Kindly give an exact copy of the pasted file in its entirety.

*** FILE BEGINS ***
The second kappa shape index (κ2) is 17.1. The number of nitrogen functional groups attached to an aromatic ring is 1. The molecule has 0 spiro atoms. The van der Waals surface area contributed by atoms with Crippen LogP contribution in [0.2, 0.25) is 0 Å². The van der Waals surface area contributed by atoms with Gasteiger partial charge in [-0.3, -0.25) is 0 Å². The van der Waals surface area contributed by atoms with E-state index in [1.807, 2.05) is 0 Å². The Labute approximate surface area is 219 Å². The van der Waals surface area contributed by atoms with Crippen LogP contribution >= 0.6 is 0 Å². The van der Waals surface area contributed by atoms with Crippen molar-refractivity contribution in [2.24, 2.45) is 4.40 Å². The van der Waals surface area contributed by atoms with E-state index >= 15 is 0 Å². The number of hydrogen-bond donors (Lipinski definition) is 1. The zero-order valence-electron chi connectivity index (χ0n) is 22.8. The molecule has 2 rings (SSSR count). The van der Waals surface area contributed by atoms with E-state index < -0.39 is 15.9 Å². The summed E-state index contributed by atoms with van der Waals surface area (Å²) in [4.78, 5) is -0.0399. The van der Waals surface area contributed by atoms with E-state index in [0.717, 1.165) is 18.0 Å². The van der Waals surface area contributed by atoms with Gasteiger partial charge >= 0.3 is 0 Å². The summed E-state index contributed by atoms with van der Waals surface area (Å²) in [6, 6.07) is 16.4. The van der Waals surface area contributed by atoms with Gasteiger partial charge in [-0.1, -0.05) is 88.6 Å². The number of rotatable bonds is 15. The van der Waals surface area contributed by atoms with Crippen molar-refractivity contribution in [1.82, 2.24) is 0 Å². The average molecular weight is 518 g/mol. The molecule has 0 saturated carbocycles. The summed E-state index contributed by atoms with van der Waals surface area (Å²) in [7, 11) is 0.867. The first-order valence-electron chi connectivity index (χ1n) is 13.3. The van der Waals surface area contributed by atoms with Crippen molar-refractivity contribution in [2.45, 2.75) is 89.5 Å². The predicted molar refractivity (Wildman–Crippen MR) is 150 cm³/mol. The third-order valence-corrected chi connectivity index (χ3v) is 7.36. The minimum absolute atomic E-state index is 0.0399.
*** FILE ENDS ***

The second kappa shape index (κ2) is 17.1. The number of nitrogen functional groups attached to an aromatic ring is 1. The molecule has 0 spiro atoms. The van der Waals surface area contributed by atoms with Crippen LogP contribution in [0.2, 0.25) is 0 Å². The van der Waals surface area contributed by atoms with Gasteiger partial charge in [-0.3, -0.25) is 0 Å². The van der Waals surface area contributed by atoms with E-state index in [1.807, 2.05) is 0 Å². The Labute approximate surface area is 219 Å². The van der Waals surface area contributed by atoms with Crippen LogP contribution >= 0.6 is 0 Å². The van der Waals surface area contributed by atoms with Crippen molar-refractivity contribution in [2.24, 2.45) is 4.40 Å². The van der Waals surface area contributed by atoms with E-state index >= 15 is 0 Å². The number of hydrogen-bond donors (Lipinski definition) is 1. The zero-order valence-electron chi connectivity index (χ0n) is 22.8. The molecule has 2 rings (SSSR count). The van der Waals surface area contributed by atoms with E-state index < -0.39 is 15.9 Å². The summed E-state index contributed by atoms with van der Waals surface area (Å²) in [4.78, 5) is -0.0399. The van der Waals surface area contributed by atoms with E-state index in [0.717, 1.165) is 18.0 Å². The van der Waals surface area contributed by atoms with Gasteiger partial charge >= 0.3 is 0 Å². The summed E-state index contributed by atoms with van der Waals surface area (Å²) in [6, 6.07) is 16.4. The van der Waals surface area contributed by atoms with Gasteiger partial charge in [-0.1, -0.05) is 88.6 Å². The number of rotatable bonds is 15. The van der Waals surface area contributed by atoms with Crippen molar-refractivity contribution in [1.82, 2.24) is 0 Å². The average molecular weight is 518 g/mol. The molecule has 0 saturated carbocycles. The summed E-state index contributed by atoms with van der Waals surface area (Å²) in [7, 11) is 0.867. The first-order valence-electron chi connectivity index (χ1n) is 13.3. The van der Waals surface area contributed by atoms with Crippen molar-refractivity contribution in [2.45, 2.75) is 89.5 Å². The predicted molar refractivity (Wildman–Crippen MR) is 150 cm³/mol. The third-order valence-corrected chi connectivity index (χ3v) is 7.36. The minimum absolute atomic E-state index is 0.0399.